July 23, 2018, Wash. Post: Zinke and aides rejected evidence that supported creation of national monuments and sought out evidence that didn't -- and then tried to conceal strategy from the public. Zinke’s team selectively tailored a review of national monuments last year to dismiss the benefits of monuments and emphasize the value of activities such as logging and energy development on public lands, according to thousands of pages of email correspondence inadvertently released by the Interior Department’s FOIA office. The DOI retracted the documents the next day and released redacted versions. In the first version, for instance, draft economic reports on monuments under scrutiny included information on the Interior Department’s “ability to estimate the value of energy and/or minerals forgone as a result of the designations,” but that information was redacted from the second batch of emails. In another instance, officials marked this statement about an Oregon national monument as eligible for redaction: “Previous timber sale planning and development in the [expansion area] can be immediately resumed.” The review came in response to an executive order from Trump last year that instructed Zinke to scrutinize 27 national monuments established over a period of 21 years. It led Trump to dramatically shrink two national monuments in Utah.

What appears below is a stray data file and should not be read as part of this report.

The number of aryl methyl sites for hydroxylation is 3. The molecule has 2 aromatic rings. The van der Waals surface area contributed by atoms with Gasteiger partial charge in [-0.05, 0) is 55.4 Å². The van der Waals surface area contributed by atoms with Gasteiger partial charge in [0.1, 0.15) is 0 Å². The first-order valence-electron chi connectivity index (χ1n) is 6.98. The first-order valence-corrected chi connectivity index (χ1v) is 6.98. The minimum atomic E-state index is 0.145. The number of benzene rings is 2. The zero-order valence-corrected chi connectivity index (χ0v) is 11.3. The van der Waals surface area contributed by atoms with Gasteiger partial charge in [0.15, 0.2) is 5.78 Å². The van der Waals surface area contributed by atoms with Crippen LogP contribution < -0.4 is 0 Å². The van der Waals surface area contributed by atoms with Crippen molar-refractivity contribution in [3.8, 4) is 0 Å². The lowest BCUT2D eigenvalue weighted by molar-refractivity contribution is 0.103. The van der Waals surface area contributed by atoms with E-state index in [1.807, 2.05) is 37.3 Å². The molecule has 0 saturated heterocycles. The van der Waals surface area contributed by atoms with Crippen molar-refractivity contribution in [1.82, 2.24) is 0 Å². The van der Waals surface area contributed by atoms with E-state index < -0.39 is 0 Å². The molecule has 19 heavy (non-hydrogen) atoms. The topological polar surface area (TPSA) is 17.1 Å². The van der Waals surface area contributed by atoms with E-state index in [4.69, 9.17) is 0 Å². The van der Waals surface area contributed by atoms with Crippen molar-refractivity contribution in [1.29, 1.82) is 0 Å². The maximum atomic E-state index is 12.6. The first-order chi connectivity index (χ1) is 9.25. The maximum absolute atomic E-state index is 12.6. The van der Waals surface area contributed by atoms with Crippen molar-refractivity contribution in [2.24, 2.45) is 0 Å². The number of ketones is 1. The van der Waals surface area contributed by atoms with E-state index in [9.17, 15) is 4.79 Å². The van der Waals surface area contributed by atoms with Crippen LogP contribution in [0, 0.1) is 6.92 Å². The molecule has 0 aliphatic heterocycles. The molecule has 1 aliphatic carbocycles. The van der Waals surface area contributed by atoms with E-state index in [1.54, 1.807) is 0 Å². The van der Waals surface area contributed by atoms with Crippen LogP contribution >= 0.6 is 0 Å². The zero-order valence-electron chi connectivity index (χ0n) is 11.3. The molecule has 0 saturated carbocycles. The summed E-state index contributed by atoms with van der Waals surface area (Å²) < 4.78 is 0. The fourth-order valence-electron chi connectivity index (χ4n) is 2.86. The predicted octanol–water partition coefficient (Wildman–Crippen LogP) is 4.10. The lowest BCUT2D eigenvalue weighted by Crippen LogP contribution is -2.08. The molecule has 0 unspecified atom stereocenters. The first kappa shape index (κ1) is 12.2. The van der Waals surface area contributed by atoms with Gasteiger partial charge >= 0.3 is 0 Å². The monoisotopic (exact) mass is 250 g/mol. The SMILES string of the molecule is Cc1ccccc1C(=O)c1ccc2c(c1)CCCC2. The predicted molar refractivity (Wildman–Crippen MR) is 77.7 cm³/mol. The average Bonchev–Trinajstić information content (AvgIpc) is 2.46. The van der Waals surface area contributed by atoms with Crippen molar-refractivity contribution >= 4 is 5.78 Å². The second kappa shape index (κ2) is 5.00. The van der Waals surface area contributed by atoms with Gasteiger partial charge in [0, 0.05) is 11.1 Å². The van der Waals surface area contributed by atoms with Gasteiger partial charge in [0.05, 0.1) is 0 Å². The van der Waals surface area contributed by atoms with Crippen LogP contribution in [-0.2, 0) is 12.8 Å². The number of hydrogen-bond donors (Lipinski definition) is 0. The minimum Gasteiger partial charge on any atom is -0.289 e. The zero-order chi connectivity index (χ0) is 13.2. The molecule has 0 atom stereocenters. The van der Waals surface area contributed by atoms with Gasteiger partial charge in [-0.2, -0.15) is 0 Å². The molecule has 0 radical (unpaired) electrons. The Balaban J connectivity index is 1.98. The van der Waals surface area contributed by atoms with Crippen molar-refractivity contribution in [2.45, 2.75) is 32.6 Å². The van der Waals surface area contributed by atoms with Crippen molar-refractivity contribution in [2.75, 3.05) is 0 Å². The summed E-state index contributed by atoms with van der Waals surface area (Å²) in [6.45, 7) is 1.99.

October 16, 2018, The Hill: Zinke replaces DOI deputy inspector general with Republican political operative. The Hill reported that DOI Deputy Inspector General Mary Kendall was being replaced by Suzanne Israel Tufts, a political appointee at the Department of Housing and Urban Development (HUD) who had previously worked as a lawyer and liaison for the Trump campaign. Tufts will now be acting deputy inspector general. Kendall, who oversaw DOI’s watchdog investigations and audits team for 10 years, only learned that she was being replaced when a colleague showed her an email sent by HUD Secretary Ben Carson to his agency’s staffers. The move is seen as highly unusual, particularly as Zinke has been the subject of 14 government investigations into his conduct as secretary, including half a dozen that are ongoing. Michael Bromwich, a former inspector general for the DOJ, tweeted, “Politicizing the oversight function is dangerous, especially in the absence of any Congressional oversight. Changing IGs in the midst of multiple serious investigations of the agency's head should raise alarm bells everywhere.” And Rep. Raúl Grijalva (D-AZ), ranking member of the House Natural Resources Committee, stated, “This stinks to high heaven. Secretary Zinke and the Interior Department are awash in wave after wave of scandal and corruption, and they decide now is the perfect time to get rid of the current IG."